I had an opportunity to display several paintings on 8/8/2021 with the Muncie Artist Guild (MAG). I've been a member of this wonderful group of local artists since the Fall of 2018. Every August, the Guild hosts an annual MAG Art Show. Since joining, I’ve been fortunate and honored that each year some of my paintings have placed in a competition involving 20 or more artist and close to 90 entries.
Anticipating a judge's decision can be unsettling, but I find that it's no different than waiting to read a review of one of my novels. It's a matter of trusting in your ability, but more importantly, understanding that opinions are subjective. Still, if heeded, the hard lessons often come from the negative critiques or reviews and that's how we grow as artists.
I had an interesting conversation with this year's judge. My "Lilli's Violet" received first place in the acrylic category. I had two other paintings in that category as well, "Iris Patch" and "Hydrangea Still Life" that did not place. After the awards were given out, the judge walked around the gallery and was kind enough to comment on all the works in addition to the winning entries. Naturally, I was interested to know his thoughts about the two paintings that didn’t place in the competition, but for some reason he skipped over them. I later had a chance to talk with him and am glad I did.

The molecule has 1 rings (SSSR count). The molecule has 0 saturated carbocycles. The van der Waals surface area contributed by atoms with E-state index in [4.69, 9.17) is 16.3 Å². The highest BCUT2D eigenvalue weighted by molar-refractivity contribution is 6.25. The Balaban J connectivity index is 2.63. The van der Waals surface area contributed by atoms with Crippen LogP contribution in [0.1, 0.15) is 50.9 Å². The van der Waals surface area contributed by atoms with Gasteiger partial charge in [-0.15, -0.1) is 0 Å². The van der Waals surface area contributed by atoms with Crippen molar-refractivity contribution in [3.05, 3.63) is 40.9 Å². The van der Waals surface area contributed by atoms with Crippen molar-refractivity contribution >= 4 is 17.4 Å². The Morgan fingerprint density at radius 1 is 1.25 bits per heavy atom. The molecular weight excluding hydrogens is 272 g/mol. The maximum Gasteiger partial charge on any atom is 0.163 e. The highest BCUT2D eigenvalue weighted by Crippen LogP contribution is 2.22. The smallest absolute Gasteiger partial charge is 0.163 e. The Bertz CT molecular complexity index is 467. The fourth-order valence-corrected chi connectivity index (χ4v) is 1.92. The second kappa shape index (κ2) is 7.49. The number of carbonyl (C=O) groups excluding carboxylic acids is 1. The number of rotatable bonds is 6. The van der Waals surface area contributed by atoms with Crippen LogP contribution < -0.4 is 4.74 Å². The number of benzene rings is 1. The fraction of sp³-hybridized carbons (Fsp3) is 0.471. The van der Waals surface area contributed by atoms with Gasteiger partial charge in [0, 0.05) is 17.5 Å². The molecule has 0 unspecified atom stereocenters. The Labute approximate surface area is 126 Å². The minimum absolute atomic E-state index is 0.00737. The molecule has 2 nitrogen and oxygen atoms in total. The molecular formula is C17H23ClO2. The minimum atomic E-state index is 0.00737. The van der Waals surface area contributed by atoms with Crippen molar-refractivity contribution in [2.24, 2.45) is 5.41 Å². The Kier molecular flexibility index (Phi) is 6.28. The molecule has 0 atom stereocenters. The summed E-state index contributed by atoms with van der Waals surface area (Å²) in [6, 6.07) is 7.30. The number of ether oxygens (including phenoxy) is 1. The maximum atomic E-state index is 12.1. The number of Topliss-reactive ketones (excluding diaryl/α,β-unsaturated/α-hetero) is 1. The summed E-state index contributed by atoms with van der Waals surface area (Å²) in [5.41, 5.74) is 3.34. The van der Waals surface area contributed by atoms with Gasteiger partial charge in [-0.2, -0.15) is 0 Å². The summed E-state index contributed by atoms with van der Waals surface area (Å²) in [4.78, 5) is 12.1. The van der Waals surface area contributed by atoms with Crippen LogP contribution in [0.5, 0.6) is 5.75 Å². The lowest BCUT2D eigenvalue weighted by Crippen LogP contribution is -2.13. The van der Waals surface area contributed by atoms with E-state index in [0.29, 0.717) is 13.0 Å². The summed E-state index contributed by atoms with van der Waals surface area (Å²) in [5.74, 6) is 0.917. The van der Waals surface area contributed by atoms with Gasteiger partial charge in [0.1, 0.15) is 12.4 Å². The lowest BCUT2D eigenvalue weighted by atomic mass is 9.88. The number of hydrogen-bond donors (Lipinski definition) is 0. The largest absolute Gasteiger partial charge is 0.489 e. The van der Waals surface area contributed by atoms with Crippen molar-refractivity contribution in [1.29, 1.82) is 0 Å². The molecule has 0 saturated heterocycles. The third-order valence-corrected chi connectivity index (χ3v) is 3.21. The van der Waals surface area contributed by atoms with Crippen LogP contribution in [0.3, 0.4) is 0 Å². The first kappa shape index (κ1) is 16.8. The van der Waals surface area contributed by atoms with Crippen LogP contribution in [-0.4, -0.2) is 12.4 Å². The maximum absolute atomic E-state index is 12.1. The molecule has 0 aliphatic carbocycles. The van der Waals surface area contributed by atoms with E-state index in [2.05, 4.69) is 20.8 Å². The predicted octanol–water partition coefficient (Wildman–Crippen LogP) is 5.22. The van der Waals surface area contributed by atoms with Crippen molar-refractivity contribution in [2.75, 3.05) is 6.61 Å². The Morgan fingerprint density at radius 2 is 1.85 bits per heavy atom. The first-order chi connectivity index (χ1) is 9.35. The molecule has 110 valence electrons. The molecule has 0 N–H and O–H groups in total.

I'm mostly a self-taught artist. My style has changed several times over the years, but I have been studying the classic impressionist styles for some time. It's one thing to see and appreciate it, it's another to achieve it. When I finished painting "Lilli's Violet" I felt that I had finally started to get it.
Our judge spoke with me for a while, and although he liked my other paintings, he offered a wealth of constructive criticisms on each of them. His main observation was that the lines between the foreground and background were too defined. In other words, I was handing the viewer a subject matter that they didn't have to decipher.
As I listened to his explanations and the comparisons he made of the three paintings something clicked. Whether I write or paint, I'm often too close to the work which is why it's so critical to have another pair of eyes. By the time I returned home, his words had put me in a very reflective mood. Of course, it made perfect sense. After all, isn't that what impressionism is all about? Depicting a visual impression in terms of the shifting effect of light and color.
The writer in me immediately made parallels between impressionism and a key writing rule, "show, don't tell."